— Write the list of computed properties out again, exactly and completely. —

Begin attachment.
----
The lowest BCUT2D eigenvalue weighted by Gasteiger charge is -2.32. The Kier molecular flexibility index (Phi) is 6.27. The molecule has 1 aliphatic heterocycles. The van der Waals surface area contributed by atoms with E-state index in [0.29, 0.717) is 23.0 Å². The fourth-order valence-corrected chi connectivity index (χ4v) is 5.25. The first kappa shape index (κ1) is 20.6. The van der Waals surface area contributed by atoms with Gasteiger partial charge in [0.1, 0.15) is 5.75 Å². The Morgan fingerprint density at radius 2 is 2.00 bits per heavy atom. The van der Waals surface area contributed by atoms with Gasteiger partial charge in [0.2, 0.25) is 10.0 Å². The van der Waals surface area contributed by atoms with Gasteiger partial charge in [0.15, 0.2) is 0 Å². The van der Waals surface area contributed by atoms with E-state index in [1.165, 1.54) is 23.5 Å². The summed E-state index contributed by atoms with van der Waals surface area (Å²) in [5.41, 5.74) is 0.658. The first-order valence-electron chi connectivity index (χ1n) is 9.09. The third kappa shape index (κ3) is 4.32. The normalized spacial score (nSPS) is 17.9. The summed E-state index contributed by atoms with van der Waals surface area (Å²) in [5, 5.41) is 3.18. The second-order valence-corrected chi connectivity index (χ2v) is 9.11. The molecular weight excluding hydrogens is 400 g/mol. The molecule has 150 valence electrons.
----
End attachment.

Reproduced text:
The lowest BCUT2D eigenvalue weighted by Gasteiger charge is -2.32. The Kier molecular flexibility index (Phi) is 6.27. The molecule has 1 aliphatic heterocycles. The van der Waals surface area contributed by atoms with E-state index in [0.29, 0.717) is 23.0 Å². The fourth-order valence-corrected chi connectivity index (χ4v) is 5.25. The first kappa shape index (κ1) is 20.6. The van der Waals surface area contributed by atoms with Gasteiger partial charge in [0.1, 0.15) is 5.75 Å². The Morgan fingerprint density at radius 2 is 2.00 bits per heavy atom. The van der Waals surface area contributed by atoms with Gasteiger partial charge in [0.2, 0.25) is 10.0 Å². The van der Waals surface area contributed by atoms with Gasteiger partial charge in [0.15, 0.2) is 0 Å². The van der Waals surface area contributed by atoms with E-state index in [1.165, 1.54) is 23.5 Å². The summed E-state index contributed by atoms with van der Waals surface area (Å²) in [5.41, 5.74) is 0.658. The first-order valence-electron chi connectivity index (χ1n) is 9.09. The third kappa shape index (κ3) is 4.32. The normalized spacial score (nSPS) is 17.9. The summed E-state index contributed by atoms with van der Waals surface area (Å²) in [5, 5.41) is 3.18. The second-order valence-corrected chi connectivity index (χ2v) is 9.11. The molecular weight excluding hydrogens is 400 g/mol. The molecule has 150 valence electrons.